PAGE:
WASHINGTON (REUTERS) - A federal judge rejected on Thursday (May 30) an effort by the Trump administration to begin construction on a wall on the border with Mexico while it appeals a ruling that found funding for the wall was likely not authorised by Congress.
US District Court Judge Haywood Gilliam in Oakland, California said in a written order the government was unlikely to prevail on the merits of its appeal, and therefore failed to justify a stay of a preliminary injunction issued last Friday.
A spokesman for the Department of Justice did not immediately respond to a request for comment on Gilliam's order.
The government said in a court filing it needed a stay of Friday's injunction to begin wall construction in Arizona and Texas and stem the flow of illegal drugs.
The Trump Administration has said it plans to redirect US$6.7 billion (S$9.2 billion) from the Departments of Defence and Treasury towards wall construction, after failing to convince Congress to provide the money.
Last Friday, Gilliam blocked the administration's initial transfer of US$1 billion, finding that redirecting the funds from other programmes likely violated the separation of powers principles.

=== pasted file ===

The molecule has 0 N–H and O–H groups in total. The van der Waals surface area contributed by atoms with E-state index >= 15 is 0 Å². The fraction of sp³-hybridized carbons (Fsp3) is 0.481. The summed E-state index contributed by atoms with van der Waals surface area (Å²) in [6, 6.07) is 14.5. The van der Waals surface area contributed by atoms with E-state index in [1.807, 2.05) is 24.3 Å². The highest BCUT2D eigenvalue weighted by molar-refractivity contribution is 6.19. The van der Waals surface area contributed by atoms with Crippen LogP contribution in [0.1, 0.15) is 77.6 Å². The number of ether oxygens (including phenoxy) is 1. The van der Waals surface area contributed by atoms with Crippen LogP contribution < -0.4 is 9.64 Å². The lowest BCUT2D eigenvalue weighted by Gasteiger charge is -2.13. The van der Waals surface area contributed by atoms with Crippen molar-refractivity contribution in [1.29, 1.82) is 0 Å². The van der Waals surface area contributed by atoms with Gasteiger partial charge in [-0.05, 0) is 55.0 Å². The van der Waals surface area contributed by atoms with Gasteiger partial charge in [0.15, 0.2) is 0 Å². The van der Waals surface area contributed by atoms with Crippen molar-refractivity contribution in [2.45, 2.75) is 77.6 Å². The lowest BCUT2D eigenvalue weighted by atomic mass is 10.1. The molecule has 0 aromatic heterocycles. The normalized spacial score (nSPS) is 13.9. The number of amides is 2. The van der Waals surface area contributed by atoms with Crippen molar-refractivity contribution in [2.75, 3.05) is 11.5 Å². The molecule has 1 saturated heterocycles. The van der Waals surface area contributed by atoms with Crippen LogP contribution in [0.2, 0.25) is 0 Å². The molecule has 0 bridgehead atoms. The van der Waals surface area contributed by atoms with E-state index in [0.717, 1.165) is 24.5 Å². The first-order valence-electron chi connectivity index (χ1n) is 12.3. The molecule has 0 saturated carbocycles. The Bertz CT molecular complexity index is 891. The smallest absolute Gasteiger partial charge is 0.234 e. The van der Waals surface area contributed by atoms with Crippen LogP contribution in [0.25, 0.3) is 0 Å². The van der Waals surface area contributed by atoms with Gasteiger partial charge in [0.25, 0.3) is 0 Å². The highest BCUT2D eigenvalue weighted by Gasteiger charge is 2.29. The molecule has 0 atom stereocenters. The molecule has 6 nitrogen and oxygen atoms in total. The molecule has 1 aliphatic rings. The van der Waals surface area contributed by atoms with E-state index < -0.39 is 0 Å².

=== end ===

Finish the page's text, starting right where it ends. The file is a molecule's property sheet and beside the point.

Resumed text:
The government has appealed, and can still ask the 9th US Circuit Court of Appeals to stay Gilliam's injunction during the appeals process.
On Wednesday, civil rights groups and 20 states began round two of what is likely to be a prolonged battle over wall funding.
The groups and states asked Gilliam to prevent the Trump Administration from redirecting an additional US$1.5 billion that Congress had approved for the military, according to a court filing.
A spokesman for the Department of Justice declined to comment.
As more transfers are made, the plaintiffs are expected to respond by seeking further injunctions.
The latest request seeks to block the use of US$1.5 billion that was transferred by the Department of Defence in early May.
The injunctions were requested by the Sierra Club and the Southern Border Communities Coalition, which are represented by the American Civil Liberties Union, as well as 20 states led by California and New Mexico.
Congress has approved US$1.38 billion for "primary pedestrian fencing" in southern Texas, which was agreed to after a protracted battle and a government shutdown.